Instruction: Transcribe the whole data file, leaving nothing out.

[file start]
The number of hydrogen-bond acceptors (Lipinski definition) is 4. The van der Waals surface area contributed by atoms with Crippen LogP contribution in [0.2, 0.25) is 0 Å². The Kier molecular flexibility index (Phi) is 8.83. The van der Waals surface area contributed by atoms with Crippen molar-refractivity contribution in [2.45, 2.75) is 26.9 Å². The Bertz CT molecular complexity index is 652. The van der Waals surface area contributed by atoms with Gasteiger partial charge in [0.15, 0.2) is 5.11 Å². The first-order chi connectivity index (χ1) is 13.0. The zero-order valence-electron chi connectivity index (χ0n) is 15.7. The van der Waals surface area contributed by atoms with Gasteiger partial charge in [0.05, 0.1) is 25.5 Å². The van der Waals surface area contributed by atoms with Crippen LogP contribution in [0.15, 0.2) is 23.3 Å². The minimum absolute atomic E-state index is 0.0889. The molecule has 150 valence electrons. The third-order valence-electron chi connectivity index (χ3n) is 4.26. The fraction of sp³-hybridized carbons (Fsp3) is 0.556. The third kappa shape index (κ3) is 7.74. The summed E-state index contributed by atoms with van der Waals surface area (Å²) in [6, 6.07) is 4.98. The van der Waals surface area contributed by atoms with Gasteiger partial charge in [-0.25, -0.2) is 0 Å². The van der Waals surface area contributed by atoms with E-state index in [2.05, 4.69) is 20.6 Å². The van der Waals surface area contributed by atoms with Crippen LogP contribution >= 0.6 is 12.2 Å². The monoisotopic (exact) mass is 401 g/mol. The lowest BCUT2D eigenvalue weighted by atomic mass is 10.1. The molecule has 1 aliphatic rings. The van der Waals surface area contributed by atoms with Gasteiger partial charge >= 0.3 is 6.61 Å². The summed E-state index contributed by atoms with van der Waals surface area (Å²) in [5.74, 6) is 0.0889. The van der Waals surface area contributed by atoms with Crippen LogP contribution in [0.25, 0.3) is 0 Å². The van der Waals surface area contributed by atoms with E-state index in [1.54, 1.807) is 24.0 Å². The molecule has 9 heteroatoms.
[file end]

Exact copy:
The number of hydrogen-bond acceptors (Lipinski definition) is 4. The van der Waals surface area contributed by atoms with Crippen LogP contribution in [0.2, 0.25) is 0 Å². The Kier molecular flexibility index (Phi) is 8.83. The van der Waals surface area contributed by atoms with Crippen molar-refractivity contribution in [2.45, 2.75) is 26.9 Å². The Bertz CT molecular complexity index is 652. The van der Waals surface area contributed by atoms with Gasteiger partial charge in [0.15, 0.2) is 5.11 Å². The first-order chi connectivity index (χ1) is 13.0. The zero-order valence-electron chi connectivity index (χ0n) is 15.7. The van der Waals surface area contributed by atoms with Gasteiger partial charge in [0.05, 0.1) is 25.5 Å². The van der Waals surface area contributed by atoms with Crippen LogP contribution in [0.15, 0.2) is 23.3 Å². The minimum absolute atomic E-state index is 0.0889. The molecule has 150 valence electrons. The third-order valence-electron chi connectivity index (χ3n) is 4.26. The fraction of sp³-hybridized carbons (Fsp3) is 0.556. The third kappa shape index (κ3) is 7.74. The summed E-state index contributed by atoms with van der Waals surface area (Å²) in [6, 6.07) is 4.98. The van der Waals surface area contributed by atoms with Gasteiger partial charge in [-0.25, -0.2) is 0 Å². The van der Waals surface area contributed by atoms with E-state index in [2.05, 4.69) is 20.6 Å². The van der Waals surface area contributed by atoms with Crippen LogP contribution >= 0.6 is 12.2 Å². The monoisotopic (exact) mass is 401 g/mol. The lowest BCUT2D eigenvalue weighted by atomic mass is 10.1. The molecule has 1 aliphatic rings. The van der Waals surface area contributed by atoms with Gasteiger partial charge >= 0.3 is 6.61 Å². The summed E-state index contributed by atoms with van der Waals surface area (Å²) in [5.74, 6) is 0.0889. The van der Waals surface area contributed by atoms with Crippen LogP contribution in [0.25, 0.3) is 0 Å². The van der Waals surface area contributed by atoms with E-state index in [1.54, 1.807) is 24.0 Å². The molecule has 9 heteroatoms.